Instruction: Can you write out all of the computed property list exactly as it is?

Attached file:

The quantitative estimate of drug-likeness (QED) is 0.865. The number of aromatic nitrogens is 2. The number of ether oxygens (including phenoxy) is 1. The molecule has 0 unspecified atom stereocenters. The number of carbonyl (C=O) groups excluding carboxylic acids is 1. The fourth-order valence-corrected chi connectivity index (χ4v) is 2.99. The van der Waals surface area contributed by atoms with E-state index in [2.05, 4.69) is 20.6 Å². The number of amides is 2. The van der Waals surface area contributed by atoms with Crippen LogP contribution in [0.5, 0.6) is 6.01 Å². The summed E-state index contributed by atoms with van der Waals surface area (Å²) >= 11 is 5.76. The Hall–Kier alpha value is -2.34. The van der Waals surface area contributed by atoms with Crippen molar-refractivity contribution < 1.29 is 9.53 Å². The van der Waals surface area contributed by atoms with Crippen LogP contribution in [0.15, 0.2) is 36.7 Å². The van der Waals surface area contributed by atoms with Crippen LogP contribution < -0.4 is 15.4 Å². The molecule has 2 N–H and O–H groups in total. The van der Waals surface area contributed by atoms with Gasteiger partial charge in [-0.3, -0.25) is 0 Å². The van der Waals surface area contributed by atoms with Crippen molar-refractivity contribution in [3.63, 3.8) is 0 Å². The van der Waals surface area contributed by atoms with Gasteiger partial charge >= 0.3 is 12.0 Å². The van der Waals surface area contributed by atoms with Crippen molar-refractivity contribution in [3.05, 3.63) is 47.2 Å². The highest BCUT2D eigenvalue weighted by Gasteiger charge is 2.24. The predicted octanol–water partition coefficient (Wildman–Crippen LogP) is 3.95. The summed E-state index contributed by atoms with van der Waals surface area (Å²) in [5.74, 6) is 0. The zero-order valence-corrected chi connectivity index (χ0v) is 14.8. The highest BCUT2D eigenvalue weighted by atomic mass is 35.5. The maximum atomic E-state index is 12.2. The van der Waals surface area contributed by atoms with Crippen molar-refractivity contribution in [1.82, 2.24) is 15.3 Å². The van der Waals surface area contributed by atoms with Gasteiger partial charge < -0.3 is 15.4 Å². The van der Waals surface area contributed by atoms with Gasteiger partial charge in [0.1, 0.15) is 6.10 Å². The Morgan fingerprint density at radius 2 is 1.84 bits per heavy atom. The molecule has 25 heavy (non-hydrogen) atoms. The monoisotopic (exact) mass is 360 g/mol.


The quantitative estimate of drug-likeness (QED) is 0.865. The number of aromatic nitrogens is 2. The number of ether oxygens (including phenoxy) is 1. The molecule has 0 unspecified atom stereocenters. The number of carbonyl (C=O) groups excluding carboxylic acids is 1. The fourth-order valence-corrected chi connectivity index (χ4v) is 2.99. The van der Waals surface area contributed by atoms with E-state index in [2.05, 4.69) is 20.6 Å². The number of amides is 2. The van der Waals surface area contributed by atoms with Crippen LogP contribution in [0.5, 0.6) is 6.01 Å². The summed E-state index contributed by atoms with van der Waals surface area (Å²) >= 11 is 5.76. The Hall–Kier alpha value is -2.34. The van der Waals surface area contributed by atoms with Crippen molar-refractivity contribution < 1.29 is 9.53 Å². The van der Waals surface area contributed by atoms with Crippen LogP contribution in [0.15, 0.2) is 36.7 Å². The van der Waals surface area contributed by atoms with Crippen LogP contribution < -0.4 is 15.4 Å². The molecule has 2 N–H and O–H groups in total. The van der Waals surface area contributed by atoms with Gasteiger partial charge in [-0.3, -0.25) is 0 Å². The van der Waals surface area contributed by atoms with Crippen molar-refractivity contribution in [3.63, 3.8) is 0 Å². The van der Waals surface area contributed by atoms with Gasteiger partial charge >= 0.3 is 12.0 Å². The van der Waals surface area contributed by atoms with Crippen molar-refractivity contribution in [3.05, 3.63) is 47.2 Å². The highest BCUT2D eigenvalue weighted by Gasteiger charge is 2.24. The predicted octanol–water partition coefficient (Wildman–Crippen LogP) is 3.95. The summed E-state index contributed by atoms with van der Waals surface area (Å²) in [5.74, 6) is 0. The zero-order valence-corrected chi connectivity index (χ0v) is 14.8. The highest BCUT2D eigenvalue weighted by atomic mass is 35.5. The maximum atomic E-state index is 12.2. The van der Waals surface area contributed by atoms with Crippen molar-refractivity contribution in [1.82, 2.24) is 15.3 Å². The van der Waals surface area contributed by atoms with Gasteiger partial charge < -0.3 is 15.4 Å². The van der Waals surface area contributed by atoms with Gasteiger partial charge in [0.1, 0.15) is 6.10 Å². The Morgan fingerprint density at radius 2 is 1.84 bits per heavy atom. The molecule has 25 heavy (non-hydrogen) atoms. The monoisotopic (exact) mass is 360 g/mol.